You’re A Good Man, Charlie Brown

11224720_10153519593850792_7327743942089334355_nYou’re A Good Man, Charlie Brown (1967) is a musical adaptation of Charles Schultz’s comic strip that beautifully captures both the humour and the heart of these beloved characters. The Side-By-Side production of this musical, which plays at the Bus Stop Theatre as part of the Atlantic Fringe Festival, is joyful and heartwarming and showcases real musical theatre talent in this city. 

Anders Balderston plays Charlie Brown with beautiful earnestness, oscillating from pure hope to vulnerable heartbreak. Becca Guilderson shines brightly as Sally Brown, capturing with gusto and hilarity the erratic emotions of preschoolers. Marietta Laan nails Lucy’s renowned crabbiness, but is best in the moments where she finds her nuance and humanity. Cat McCluskey brings Snoopy to life with panache and silliness. Dylan Coutts has great musicality as Schroeder and absolutely captures his ego, while Stephen Lando Lahaie brings great sweetness to Linus. Both have room here to play more with their characters being kids and allowing them more moments in which they can let go and have fun. 

The show’s greatest moments are when every moment is milked for its ultimate in playfulness and there is an equal balance between the characters’ roles as Philosopher and Child. The direction by Guilderson has a nice sense of arc and concept. A lot is directed immediately to the audience, which can be great for engaging the kids (and big kids) watching, but there’s room here to develop the characters’ interactions with one another. Despite their large, and often manic emotions, these seven characters are best friends and family members, and they are children (and a dog personified as a child), so there is a level of intimacy and comfort and unconditional love that roots them at all times, even when they are being bratty to one another. When this is apparent, as in the songs “Beethoven Day,” and “Happiness” this production soars perfectly. There are also a few issues of pacing, especially with movement, that on Opening were still coming together, but the heart and the energy of the piece is solid, and I think that is what will win over audiences, especially children.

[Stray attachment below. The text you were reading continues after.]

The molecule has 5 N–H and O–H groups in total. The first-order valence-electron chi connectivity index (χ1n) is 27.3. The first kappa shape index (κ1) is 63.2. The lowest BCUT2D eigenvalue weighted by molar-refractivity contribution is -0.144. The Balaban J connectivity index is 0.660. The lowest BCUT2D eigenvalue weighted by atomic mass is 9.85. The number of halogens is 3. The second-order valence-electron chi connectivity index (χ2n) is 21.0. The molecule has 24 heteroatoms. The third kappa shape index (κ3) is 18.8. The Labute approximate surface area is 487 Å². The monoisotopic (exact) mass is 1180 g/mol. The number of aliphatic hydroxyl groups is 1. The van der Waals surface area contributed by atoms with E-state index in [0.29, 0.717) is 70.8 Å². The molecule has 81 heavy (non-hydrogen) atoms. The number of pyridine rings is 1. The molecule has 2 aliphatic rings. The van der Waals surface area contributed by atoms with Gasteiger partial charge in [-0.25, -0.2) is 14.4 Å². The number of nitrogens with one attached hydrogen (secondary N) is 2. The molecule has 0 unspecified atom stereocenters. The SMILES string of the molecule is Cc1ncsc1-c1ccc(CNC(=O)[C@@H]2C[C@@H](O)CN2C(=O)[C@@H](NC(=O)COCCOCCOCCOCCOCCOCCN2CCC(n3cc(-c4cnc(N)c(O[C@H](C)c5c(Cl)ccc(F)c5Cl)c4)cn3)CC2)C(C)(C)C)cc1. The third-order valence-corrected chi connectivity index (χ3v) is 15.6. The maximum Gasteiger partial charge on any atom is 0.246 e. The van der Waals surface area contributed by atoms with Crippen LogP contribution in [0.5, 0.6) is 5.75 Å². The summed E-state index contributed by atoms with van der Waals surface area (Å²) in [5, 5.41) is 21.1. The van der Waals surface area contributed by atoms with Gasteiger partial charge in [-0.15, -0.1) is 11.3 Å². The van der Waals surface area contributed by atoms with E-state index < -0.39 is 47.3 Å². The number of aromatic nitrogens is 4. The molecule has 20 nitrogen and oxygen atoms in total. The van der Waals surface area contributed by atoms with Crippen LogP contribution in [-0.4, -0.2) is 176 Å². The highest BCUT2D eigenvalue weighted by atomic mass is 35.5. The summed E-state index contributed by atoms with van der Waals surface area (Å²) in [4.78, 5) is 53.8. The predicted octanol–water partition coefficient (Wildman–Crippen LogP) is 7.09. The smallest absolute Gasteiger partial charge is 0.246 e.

You’re A Good Man Charlie Brown plays at the Bus Stop Theatre (2203 Gottingen Street) at the following times: 

Sept 9th : 8:10pm
Sept 10th : 9:50pm
Sept 11th : 8:50pm

Up In The Air: A Circus Love Story

I love sitting on the grass on a warm night in Halifax just as the sun is about to set watching incredible feats of aerial acrobatics, break dancing and fire dancing, woven together in a touching arc about falling in and out of love and finding connection, trust and (literal) balance.

This is exactly what Up in the Air: A Circus Love Story is and it plays at St. Matthew’s United Church as part of the Atlantic Fringe Festival. The performance from Kristin Langille and Alex Smith is awing and beautiful and engaging and it is one of those shows that is meant to be seen and experienced and doesn’t benefit from much more being said by me beyond, “just go see it.”

Just two more shows at St. Matthew’s Church (1479 Barrington Street) tonight: 

Tues Sept 8th 8pm and 9:30pm

Divine Intervention

Divine_poster__final___22the_girl_22Most of the time the most obvious aspect of the theatre for its audience members is the reason why the artists felt compelled to share it. Often the answer is that the play has a good story, it’s easy to connect to, sometimes the piece is politically motivated or seeks to comment on an aspect of the human experience in a creative and original way. Divine Intervention, which plays at the Museum of Natural History as part of the Atlantic Fringe Festival is a new musical that doesn’t yet have a clear reason for being.